From the heat of flames and twisted metal, an America rose from the ashes of 9/11; an America that was strongly united in spirit if not in direction. “Never Forget” signs were everywhere. Even at 11 years old, I knew I would never forget. I will remember the brave men, women, and rescue dogs as they risked their lives to save people inside the burning buildings, and then later those trapped beneath the rubble.
Most people, regardless of political affiliation, rallied behind America’s leaders after 9/11 with the hope and trust that the right decisions would be made to make the United States safe. However, years of prolonged warfare at the cost of thousands of American lives seems to have contributed to wearing away public trust in both parties. Americans were told there were weapons of mass destruction when there weren’t. It was heavily implied that Saddam Hussein in Iraq had much to do with the 9/11 attacks, and he didn’t. Islamic faith was thought to be the main reasoning behind the attacks, and it wasn’t.
I believe misinformation intensified as media sources became more fiscally competitive, concentrating on viewership ratings instead of focusing on legitimate journalism. Democracy is only successful with an engaged and well-informed public. How can we have either when people become disillusioned and apathetic? With misinformation, America became more polarized. The “If you’re not with us, you’re against us” mentality appears to have gripped many of the voting public.
It’s difficult to engage people in a political process when it’s so easy to be turned off by the partisanship, wasting of time and money, the scandals. And rightly so. Who wants to participate in the politics of rage that we have today? We cripple ourselves when we refuse to engage with half the population. Who gains from our partisan divide? America certainly does not.
We can learn from the aftermath of 9/11 and other unifying events to work with one another. We can come together as a nation by focusing on our accomplishments, not just our sorrows. America brought humanity to the moon. We must never forget the feeling of achievement as a whole nation, not just half.
America isn’t “winning” just because we’re told so. We’re winning when average Americans are engaged and can thoughtfully and productively debate whether or how to implement policies. America is winning when we’re told by those who come after us that we did right, that we did good; that we did well.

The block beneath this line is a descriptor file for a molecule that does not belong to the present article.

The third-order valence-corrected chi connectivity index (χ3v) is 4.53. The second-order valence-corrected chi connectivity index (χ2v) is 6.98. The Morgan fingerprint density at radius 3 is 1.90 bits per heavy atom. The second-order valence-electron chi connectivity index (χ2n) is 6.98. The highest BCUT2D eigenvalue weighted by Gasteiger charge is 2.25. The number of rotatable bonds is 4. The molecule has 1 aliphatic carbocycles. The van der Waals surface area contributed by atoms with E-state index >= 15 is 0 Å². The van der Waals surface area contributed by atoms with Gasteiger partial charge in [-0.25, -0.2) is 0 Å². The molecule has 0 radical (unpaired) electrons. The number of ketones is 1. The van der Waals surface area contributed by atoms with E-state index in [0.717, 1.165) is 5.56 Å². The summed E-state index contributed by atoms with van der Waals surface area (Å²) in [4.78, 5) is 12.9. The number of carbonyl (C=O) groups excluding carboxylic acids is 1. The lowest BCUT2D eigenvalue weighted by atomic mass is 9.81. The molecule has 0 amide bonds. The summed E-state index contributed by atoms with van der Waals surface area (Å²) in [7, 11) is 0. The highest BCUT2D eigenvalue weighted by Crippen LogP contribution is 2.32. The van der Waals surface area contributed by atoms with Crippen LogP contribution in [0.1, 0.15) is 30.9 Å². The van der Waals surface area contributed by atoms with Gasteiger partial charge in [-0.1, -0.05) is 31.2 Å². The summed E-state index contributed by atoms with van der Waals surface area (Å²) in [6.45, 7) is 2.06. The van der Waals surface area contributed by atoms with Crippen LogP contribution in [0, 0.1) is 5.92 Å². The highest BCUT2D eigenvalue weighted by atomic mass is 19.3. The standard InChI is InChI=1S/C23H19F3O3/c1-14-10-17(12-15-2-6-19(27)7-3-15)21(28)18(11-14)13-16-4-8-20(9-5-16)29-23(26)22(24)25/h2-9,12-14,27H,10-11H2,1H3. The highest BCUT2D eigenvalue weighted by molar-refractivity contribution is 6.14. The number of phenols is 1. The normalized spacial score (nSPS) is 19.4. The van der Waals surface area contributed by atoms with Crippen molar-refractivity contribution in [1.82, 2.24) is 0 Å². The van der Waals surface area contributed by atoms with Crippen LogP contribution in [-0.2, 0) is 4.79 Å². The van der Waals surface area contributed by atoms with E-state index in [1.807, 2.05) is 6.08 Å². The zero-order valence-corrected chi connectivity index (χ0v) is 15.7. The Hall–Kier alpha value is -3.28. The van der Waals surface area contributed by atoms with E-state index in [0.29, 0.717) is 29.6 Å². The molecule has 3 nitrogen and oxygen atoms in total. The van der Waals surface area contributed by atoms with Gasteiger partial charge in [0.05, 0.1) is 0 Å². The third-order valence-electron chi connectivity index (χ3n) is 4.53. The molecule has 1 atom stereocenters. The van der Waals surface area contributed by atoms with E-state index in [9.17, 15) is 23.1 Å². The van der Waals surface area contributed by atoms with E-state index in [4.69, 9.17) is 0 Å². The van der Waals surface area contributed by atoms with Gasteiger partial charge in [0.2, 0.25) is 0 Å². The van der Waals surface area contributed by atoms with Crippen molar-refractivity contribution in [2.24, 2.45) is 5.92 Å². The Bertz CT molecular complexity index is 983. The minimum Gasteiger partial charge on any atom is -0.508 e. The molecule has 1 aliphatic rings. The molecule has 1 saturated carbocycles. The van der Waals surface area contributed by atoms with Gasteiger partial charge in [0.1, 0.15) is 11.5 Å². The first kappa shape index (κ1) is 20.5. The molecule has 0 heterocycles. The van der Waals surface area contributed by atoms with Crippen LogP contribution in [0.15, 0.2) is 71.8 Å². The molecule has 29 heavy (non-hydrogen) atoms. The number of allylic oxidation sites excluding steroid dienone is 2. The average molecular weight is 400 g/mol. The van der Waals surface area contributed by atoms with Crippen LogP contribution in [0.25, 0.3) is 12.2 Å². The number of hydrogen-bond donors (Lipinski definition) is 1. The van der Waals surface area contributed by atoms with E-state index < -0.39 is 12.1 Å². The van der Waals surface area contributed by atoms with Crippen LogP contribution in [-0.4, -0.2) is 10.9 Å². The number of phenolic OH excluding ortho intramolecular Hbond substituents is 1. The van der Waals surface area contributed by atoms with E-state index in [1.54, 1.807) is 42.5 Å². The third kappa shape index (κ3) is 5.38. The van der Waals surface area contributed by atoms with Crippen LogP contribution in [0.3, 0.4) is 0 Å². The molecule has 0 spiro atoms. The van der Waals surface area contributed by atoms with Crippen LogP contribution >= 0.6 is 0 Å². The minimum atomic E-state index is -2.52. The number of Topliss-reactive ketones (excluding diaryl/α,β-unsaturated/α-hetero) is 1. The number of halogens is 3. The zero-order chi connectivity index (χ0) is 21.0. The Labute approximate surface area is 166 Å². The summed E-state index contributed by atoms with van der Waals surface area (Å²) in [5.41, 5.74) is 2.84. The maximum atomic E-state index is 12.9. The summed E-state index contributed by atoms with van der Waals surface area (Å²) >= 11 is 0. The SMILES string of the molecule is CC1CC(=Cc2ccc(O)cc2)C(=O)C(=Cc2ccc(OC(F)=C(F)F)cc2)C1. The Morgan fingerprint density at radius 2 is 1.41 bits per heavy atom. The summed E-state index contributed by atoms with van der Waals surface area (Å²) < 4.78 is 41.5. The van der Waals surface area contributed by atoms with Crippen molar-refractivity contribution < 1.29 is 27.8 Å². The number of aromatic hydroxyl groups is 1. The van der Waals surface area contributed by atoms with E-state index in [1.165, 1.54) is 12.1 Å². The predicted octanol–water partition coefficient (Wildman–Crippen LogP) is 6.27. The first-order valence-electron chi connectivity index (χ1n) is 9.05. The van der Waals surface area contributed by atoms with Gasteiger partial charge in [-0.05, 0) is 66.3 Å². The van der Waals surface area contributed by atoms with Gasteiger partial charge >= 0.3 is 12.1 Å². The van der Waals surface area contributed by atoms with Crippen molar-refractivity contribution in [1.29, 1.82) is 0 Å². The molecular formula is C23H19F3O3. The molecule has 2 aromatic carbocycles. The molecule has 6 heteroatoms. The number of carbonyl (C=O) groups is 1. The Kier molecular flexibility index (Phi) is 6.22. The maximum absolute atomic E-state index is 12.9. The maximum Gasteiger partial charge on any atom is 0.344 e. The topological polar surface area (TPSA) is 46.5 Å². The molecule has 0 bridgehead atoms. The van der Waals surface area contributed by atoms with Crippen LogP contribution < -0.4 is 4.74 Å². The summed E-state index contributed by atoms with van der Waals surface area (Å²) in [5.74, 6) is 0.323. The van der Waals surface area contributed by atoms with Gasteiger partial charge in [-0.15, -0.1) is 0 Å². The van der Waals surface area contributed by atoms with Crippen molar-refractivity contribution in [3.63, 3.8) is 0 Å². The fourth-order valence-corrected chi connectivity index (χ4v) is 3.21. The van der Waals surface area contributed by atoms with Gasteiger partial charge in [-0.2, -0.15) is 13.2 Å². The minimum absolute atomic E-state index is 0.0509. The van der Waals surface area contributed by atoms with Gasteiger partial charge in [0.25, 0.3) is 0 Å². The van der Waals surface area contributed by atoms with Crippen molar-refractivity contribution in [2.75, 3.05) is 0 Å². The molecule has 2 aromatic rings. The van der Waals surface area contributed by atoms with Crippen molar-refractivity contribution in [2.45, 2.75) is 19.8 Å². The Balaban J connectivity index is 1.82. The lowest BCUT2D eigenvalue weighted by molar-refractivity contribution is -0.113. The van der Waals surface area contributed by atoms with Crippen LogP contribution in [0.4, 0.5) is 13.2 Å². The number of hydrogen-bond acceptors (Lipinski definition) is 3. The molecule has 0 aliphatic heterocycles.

We are in this great American experiment together; not rural versus urban, red versus blue, liberal versus conservative. If we aren’t together in action, then America has failed. There aren’t just two sides to every story. For every story there are hundreds of perspective and thousands of feelings.
“United We Stand” isn’t just for Republicans, “One nation, indivisible” isn’t just for Democrats, and “Under God” isn’t for any single religion. “E Pluribus Unum” is for all Americans. We are all the heart and soul of this nation. A nation divided in philosophy is full of learning and discourse and debate. But a nation divided in soul is a nation lost.
The actions citizens make, good or bad, are indications of America’s health. Lately, it appears we as a nation have been drifting apart. Our individual echo chambers are magnified by distrust, blatant misinformation, and the tendency to speak to fewer people outside our selective social circles. America is us. What we are is a result of listening to those before us. Who our children are, and what they become, will be a result of what we teach them.
I will never forget on 9/11, nor the other 364 days of the year, that we are a nation comprised of societies; the conglomeration of communities that are made up of families. We are a part of a whole United States, no matter if we’re from Spring Valley, Minn., or Houston, Tex. Be we of Hmong, English, Irish, Somalian, German, Scandinavian, Latin American, or Martian descent, if we live here, work here, pay taxes here, and contribute our time and energy to America, we are American from sea to shining sea. We are one America.